In recorded call, Trump pushed official to overturn Georgia vote

    An angry President Trump in a Saturday phone call pushed fellow Republican Georgia Secretary of State Brad Raffensperger to overturn the state's presidential results, and appeared to at least partly blame him for what could be lower turnout in Tuesday's runoff elections that will decide control of the U.S. Senate. Alex Wong/Getty Images

    An angry President Trump pushed Georgia Secretary of State Brad Raffensperger, a fellow Republican, to overturn the state’s presidential results, and appeared to at least partly blame him for what could be lower turnout in Tuesday’s runoff elections that will decide control of the U.S. Senate, according to a recording of a phone call obtained by Georgia Public Broadcasting.

    “The people of Georgia know that this was a scam, and because of what you’ve done to the president, a lot of people aren’t going out to vote [in the runoffs],” Trump said in the remarkable Saturday call. “A lot of Republicans are going to vote negative because they hate what you did to the president.”

    He added: “You would be respected if this thing could be straightened out before the election.” Trump lost the state by nearly 12,000 votes to President-elect Joe Biden.

    More than 3 million Georgians have already voted in the two Jan. 5 runoffs that pit incumbent Republican Sen. David Perdue against Democrat Jon Ossoff and incumbent GOP Sen. Kelly Loeffler against Democrat Raphael Warnock.

    On Sunday morning, Trump railed against Raffensperger on social media, retweeting baseless claims of election fraud and stating that Georgia’s top election official was “unwilling, or unable, to answer questions” about alleged problems in the state.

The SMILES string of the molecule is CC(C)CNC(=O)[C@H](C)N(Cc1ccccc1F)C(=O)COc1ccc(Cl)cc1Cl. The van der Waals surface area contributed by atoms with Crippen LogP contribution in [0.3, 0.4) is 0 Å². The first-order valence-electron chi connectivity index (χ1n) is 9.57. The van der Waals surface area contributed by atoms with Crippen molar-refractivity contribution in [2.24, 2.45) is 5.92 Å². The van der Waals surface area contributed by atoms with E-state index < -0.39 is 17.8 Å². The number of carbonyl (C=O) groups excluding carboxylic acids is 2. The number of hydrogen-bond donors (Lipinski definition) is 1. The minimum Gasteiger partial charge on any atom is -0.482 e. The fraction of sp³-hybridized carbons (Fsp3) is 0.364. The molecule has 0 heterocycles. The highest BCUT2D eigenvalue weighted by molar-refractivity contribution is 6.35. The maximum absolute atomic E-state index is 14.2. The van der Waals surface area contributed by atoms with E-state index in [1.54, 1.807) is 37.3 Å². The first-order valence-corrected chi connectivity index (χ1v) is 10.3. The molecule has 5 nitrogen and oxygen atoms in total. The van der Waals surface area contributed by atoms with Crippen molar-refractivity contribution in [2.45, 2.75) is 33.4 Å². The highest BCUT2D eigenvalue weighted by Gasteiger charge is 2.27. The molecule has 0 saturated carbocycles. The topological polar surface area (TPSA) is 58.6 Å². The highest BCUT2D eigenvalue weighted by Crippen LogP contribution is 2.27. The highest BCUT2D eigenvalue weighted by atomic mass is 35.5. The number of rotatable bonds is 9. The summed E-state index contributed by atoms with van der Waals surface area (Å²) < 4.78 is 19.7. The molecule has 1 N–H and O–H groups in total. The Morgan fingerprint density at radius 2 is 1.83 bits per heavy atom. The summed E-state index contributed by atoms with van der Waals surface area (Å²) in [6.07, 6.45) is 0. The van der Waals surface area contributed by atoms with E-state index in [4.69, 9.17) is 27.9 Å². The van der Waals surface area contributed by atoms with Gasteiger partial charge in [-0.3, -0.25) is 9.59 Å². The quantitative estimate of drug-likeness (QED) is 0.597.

But the audio recording of the hourlong call details that Raffensperger and representatives of the secretary of state’s office continued to patiently knock down some of the more inflammatory claims made by Trump and other top Republicans who allege hundreds of thousands of votes were illegally counted.

    “Well, Mr. President, the challenge that you have is the data you have is wrong,” Raffensperger said at one point. “We have to stand by our numbers; we believe our numbers are right.”

    Before Tuesday, advance turnout has lagged in heavily Republican parts of the state. Trump suggested Raffensperger was responsible for the drop in GOP enthusiasm, while the secretary of state has said the White House and state lawmakers spreading misinformation is to blame.

    On Sunday morning, Trump railed against Raffensperger on social media, retweeting baseless claims of election fraud and stating that Georgia’s top election official was “unwilling, or unable, to answer questions” about alleged problems in the state.

    But the audio recording of the hourlong call details that Raffensperger and representatives of the secretary of state’s office continued to patiently knock down some of the more inflammatory claims made by Trump and other top Republicans who allege hundreds of thousands of votes were illegally counted.

    “Well, Mr. President, the challenge that you have is the data you have is wrong,” Raffensperger said at one point. “We have to stand by our numbers; we believe our numbers are right.”

    Mark Meadows, Trump’s chief of staff, told Raffensperger he was hopeful that in a “spirit of cooperation and compromise” there would be some way to find a path forward to overturn Georgia’s certified election results that were confirmed both by a full hand audit and a machine recount.

    “We don’t agree that you have one,” Raffensperger said.

    An attorney for the secretary of state’s office told the president on the call that state investigators, law enforcement and the courts looked into claims of illegal votes and found no evidence of widespread fraud that would overturn Trump’s narrow loss.

    But the president was undeterred.

    “All I want to do is this: I just want to find 11,780 votes, which is one more than we have, because we won the state,” Trump stated at one point. “Flipping the state is a great testament to our country; it’s a testament that they can admit to a mistake. A lot of people think it wasn’t a mistake, it was much more criminal than that. But it’s a big problem in Georgia and it’s not a problem that’s going away.”

    This story appears in the Georgia Recorder through a news partnership with Georgia Public Broadcasting.